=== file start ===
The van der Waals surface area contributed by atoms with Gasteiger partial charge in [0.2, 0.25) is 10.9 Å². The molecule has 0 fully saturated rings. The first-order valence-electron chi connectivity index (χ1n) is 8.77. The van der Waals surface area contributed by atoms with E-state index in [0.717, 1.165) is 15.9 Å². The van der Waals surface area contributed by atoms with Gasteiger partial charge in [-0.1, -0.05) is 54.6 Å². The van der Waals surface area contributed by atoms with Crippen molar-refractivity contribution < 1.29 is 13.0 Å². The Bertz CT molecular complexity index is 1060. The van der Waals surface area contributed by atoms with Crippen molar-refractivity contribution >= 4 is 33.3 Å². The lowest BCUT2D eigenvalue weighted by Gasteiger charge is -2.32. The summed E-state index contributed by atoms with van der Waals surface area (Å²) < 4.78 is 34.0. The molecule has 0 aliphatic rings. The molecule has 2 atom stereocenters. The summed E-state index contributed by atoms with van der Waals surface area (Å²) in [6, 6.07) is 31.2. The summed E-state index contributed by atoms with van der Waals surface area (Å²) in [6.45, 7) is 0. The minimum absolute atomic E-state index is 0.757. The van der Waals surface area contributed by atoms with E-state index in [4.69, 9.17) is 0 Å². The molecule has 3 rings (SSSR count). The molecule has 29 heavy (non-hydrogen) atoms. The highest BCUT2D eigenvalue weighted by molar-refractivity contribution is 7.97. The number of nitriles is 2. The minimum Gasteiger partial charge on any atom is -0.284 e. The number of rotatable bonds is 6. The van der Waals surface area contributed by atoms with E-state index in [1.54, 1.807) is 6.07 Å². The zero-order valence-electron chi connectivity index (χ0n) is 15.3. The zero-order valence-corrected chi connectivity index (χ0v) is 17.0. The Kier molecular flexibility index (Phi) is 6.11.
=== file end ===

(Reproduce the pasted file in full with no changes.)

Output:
The van der Waals surface area contributed by atoms with Gasteiger partial charge in [0.2, 0.25) is 10.9 Å². The molecule has 0 fully saturated rings. The first-order valence-electron chi connectivity index (χ1n) is 8.77. The van der Waals surface area contributed by atoms with E-state index in [0.717, 1.165) is 15.9 Å². The van der Waals surface area contributed by atoms with Gasteiger partial charge in [-0.1, -0.05) is 54.6 Å². The van der Waals surface area contributed by atoms with Crippen molar-refractivity contribution < 1.29 is 13.0 Å². The Bertz CT molecular complexity index is 1060. The van der Waals surface area contributed by atoms with Crippen molar-refractivity contribution >= 4 is 33.3 Å². The lowest BCUT2D eigenvalue weighted by Gasteiger charge is -2.32. The summed E-state index contributed by atoms with van der Waals surface area (Å²) < 4.78 is 34.0. The molecule has 0 aliphatic rings. The molecule has 2 atom stereocenters. The summed E-state index contributed by atoms with van der Waals surface area (Å²) in [6, 6.07) is 31.2. The summed E-state index contributed by atoms with van der Waals surface area (Å²) in [6.45, 7) is 0. The minimum absolute atomic E-state index is 0.757. The van der Waals surface area contributed by atoms with E-state index in [4.69, 9.17) is 0 Å². The molecule has 3 rings (SSSR count). The molecule has 29 heavy (non-hydrogen) atoms. The highest BCUT2D eigenvalue weighted by molar-refractivity contribution is 7.97. The number of nitriles is 2. The minimum Gasteiger partial charge on any atom is -0.284 e. The number of rotatable bonds is 6. The van der Waals surface area contributed by atoms with E-state index in [1.54, 1.807) is 6.07 Å². The zero-order valence-electron chi connectivity index (χ0n) is 15.3. The zero-order valence-corrected chi connectivity index (χ0v) is 17.0. The Kier molecular flexibility index (Phi) is 6.11.